The truth about Frozen shoulders
Many patients are told they have a ‘Frozen Shoulder’ when they see their GP with severe arm pain. Frozen shoulders are one of the most common causes of shoulder pain in middle-aged people. Typically patients are told to take regular painkillers and the injury will get better by itself! However this is not always the best advice.
Below we summarise the facts about a frozen shoulder and the best steps to take in order to recover as quickly as possible.
Step 1 – Diagnosis:
Before you consider trying ANY form of treatment you must confirm your diagnosis. The term a ‘Frozen Shoulder’ is often misunderstood by health professionals and wrongly over used as a catchall term for shoulder pain.
The 4 keys to diagnosing a frozen shoulder:
- Age – typically occurs at the age of 50 plus or minus 5 years. They can develop earlier or later in life if you have suffered a trauma – but this is uncommon.
- Loss of movement – you should notice a progressive loss of movement in your painful shoulder particularly putting your hand behind your back.
- Pain – frozen shoulders can be extraordinarily painful and a cardinal sign is pain at night that wakes you often.
- Ultrasound Scan – this is to rule out other important causes of shoulder pain – typically rotator cuff tears and calcification. Sometimes an X-ray will be performed as well.
Step 2 – Understanding the condition:
Frozen shoulders are caused by acute inflammation of the shoulder capsule. The shoulder capsule is in effect the bag that surrounds the shoulder joint and rotator cuff tendons. As the capsule gets inflamed it thickens and contracts causing pain and loss of joint movement.
What does this mean?
- Exercising a frozen shoulder will NOT cause any damage to your rotator cuff tendons or your shoulder joint. Yes it will be painful to move but this pain is NOT causing you damage. Regular gentle exercise of a frozen shoulder often helps increase movements and ease pain.
- The thickened shoulder capsule is very inflamed and for this reason it is recommended that corticosteroid injections can be effectively used to reduce pain and speed up recovery from a frozen shoulder.
- Frozen shoulders follow 3 distinct phases:
Phase 1 – Freezing phase. This is typically within the first 12 weeks of symptoms and is the most painful stage with the shoulder progressively stiffening.
Phase 2 – Frozen Phase. This can last anywhere between 3-9 months and is defined as a stiff shoulder that does not cause much pain.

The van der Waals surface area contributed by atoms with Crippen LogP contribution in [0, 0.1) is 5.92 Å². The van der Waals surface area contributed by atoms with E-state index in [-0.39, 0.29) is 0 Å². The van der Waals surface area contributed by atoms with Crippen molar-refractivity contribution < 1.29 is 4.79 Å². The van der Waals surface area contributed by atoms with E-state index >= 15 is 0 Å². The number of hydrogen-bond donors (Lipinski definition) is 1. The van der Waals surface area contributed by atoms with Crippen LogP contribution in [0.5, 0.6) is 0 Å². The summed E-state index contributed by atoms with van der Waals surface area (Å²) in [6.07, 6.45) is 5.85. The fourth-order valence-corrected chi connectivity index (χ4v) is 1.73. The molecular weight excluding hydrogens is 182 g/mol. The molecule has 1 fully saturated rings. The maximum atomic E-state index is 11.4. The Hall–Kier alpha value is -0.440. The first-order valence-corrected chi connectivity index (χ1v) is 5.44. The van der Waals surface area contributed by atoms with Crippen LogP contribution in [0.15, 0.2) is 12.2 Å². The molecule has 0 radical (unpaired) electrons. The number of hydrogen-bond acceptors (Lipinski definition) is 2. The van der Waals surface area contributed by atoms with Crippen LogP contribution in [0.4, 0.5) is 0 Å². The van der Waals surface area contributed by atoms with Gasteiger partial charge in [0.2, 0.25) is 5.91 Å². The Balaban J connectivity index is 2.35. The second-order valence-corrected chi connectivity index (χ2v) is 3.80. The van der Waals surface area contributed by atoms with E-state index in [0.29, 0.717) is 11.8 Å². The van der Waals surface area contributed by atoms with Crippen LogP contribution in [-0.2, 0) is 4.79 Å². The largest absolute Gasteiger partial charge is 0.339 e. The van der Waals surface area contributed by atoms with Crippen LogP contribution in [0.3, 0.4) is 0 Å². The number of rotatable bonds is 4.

Phase 3 – Thawing Phase. This phase can last between 3-6 months and is defined by a gradual increase in shoulder movements.
Step 3 – Treating a Frozen Shoulder:
The treatment required for a frozen shoulder depends on which stage of the condition you are at as explained below.
Phase 1 frozen shoulder.
The most effective treatment for an acute frozen shoulder is an ultrasound guided corticosteroid injection into the shoulder joint. This is useful, as the corticosteroid medication will effectively turn off the inflammation within your shoulder capsule. Over 80% of people will experience relief of pain within 7 days of an injection – 1 injection is often enough to settle symptoms enough to engage in exercises.
It is very important the corticosteroid is delivered accurately inside the shoulder joint and this requires ultrasound guidance for 100% accuracy. Many people will have had an unguided corticosteroid injection that has not worked, as the medication has not been delivered into the shoulder joint.
Phase 2 frozen shoulder.
Once the severe pain has settled exercises to stretch the shoulder capsule are very effective at increasing shoulder movements. These exercises will need to be performed daily for 8-12 weeks.
If the shoulder movements are being stubborn and not improving with exercise then deep tissue massage and manual therapy can be very helpful. Shockwave therapy is also very effective for relieving stiffness in this stage of the frozen shoulder. Shockwave therapy uses sound waves to help reduce pain and stiffness of the shoulder capsule.
Phase 3 frozen shoulder.
Once the pain has settled and shoulder movements are gradually improving often people notice they can perform everyday task such as washing hair and putting on shirts easier. If you have reached this phase then you are on the home straight to full recovery.
Our biggest advice in this stage is patience. For the shoulder to return to 100% it can take up to 18 months from the start of symptoms. It is very important you continue with the home exercises given by your therapist until the shoulder feels completely back to normal.
Frozen shoulders can impact on people’s life significantly due to the severe pain and sleep disturbance caused. In our experience when patients seek early treatment the road to recovery is much shorter and less painful.